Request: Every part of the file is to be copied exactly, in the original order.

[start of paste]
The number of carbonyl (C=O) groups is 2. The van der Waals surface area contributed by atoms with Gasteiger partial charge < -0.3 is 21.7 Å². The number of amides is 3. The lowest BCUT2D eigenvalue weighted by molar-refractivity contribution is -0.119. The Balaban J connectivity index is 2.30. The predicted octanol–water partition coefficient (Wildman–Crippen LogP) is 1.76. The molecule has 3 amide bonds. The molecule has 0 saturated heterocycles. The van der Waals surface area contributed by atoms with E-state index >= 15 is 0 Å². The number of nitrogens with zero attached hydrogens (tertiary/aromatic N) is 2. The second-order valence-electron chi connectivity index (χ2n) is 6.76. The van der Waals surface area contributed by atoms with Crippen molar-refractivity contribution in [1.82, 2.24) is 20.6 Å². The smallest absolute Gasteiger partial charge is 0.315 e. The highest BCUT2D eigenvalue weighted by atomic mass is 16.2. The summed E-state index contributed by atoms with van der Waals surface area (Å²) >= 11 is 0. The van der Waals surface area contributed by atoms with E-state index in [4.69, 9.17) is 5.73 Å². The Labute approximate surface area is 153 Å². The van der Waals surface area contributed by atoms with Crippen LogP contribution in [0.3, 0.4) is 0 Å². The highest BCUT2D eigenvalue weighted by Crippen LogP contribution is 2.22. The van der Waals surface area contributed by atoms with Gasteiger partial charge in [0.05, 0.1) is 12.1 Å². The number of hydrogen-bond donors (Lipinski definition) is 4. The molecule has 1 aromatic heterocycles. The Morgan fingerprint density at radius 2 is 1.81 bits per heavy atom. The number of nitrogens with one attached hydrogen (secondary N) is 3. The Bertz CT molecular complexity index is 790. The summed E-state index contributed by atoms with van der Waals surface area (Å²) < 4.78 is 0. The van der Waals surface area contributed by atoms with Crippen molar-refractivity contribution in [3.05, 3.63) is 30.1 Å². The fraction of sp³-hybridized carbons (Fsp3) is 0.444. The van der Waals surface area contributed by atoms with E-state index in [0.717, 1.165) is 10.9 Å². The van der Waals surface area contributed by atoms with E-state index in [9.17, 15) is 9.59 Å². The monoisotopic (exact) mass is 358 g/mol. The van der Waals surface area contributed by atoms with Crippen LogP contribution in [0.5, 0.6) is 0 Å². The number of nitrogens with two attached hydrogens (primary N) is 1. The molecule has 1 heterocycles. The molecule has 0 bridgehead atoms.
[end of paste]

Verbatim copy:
The number of carbonyl (C=O) groups is 2. The van der Waals surface area contributed by atoms with Gasteiger partial charge < -0.3 is 21.7 Å². The number of amides is 3. The lowest BCUT2D eigenvalue weighted by molar-refractivity contribution is -0.119. The Balaban J connectivity index is 2.30. The predicted octanol–water partition coefficient (Wildman–Crippen LogP) is 1.76. The molecule has 3 amide bonds. The molecule has 0 saturated heterocycles. The van der Waals surface area contributed by atoms with E-state index >= 15 is 0 Å². The number of nitrogens with zero attached hydrogens (tertiary/aromatic N) is 2. The second-order valence-electron chi connectivity index (χ2n) is 6.76. The van der Waals surface area contributed by atoms with Crippen molar-refractivity contribution in [1.82, 2.24) is 20.6 Å². The smallest absolute Gasteiger partial charge is 0.315 e. The highest BCUT2D eigenvalue weighted by atomic mass is 16.2. The summed E-state index contributed by atoms with van der Waals surface area (Å²) >= 11 is 0. The van der Waals surface area contributed by atoms with E-state index in [4.69, 9.17) is 5.73 Å². The Labute approximate surface area is 153 Å². The van der Waals surface area contributed by atoms with Crippen LogP contribution in [0.3, 0.4) is 0 Å². The highest BCUT2D eigenvalue weighted by Crippen LogP contribution is 2.22. The van der Waals surface area contributed by atoms with Gasteiger partial charge in [0.05, 0.1) is 12.1 Å². The number of hydrogen-bond donors (Lipinski definition) is 4. The molecule has 1 aromatic heterocycles. The Morgan fingerprint density at radius 2 is 1.81 bits per heavy atom. The number of nitrogens with one attached hydrogen (secondary N) is 3. The Bertz CT molecular complexity index is 790. The summed E-state index contributed by atoms with van der Waals surface area (Å²) < 4.78 is 0. The van der Waals surface area contributed by atoms with Crippen molar-refractivity contribution in [3.05, 3.63) is 30.1 Å². The fraction of sp³-hybridized carbons (Fsp3) is 0.444. The van der Waals surface area contributed by atoms with E-state index in [0.717, 1.165) is 10.9 Å². The van der Waals surface area contributed by atoms with E-state index in [9.17, 15) is 9.59 Å². The monoisotopic (exact) mass is 358 g/mol. The van der Waals surface area contributed by atoms with Crippen LogP contribution in [0.5, 0.6) is 0 Å². The number of nitrogens with two attached hydrogens (primary N) is 1. The molecule has 1 heterocycles. The molecule has 0 bridgehead atoms.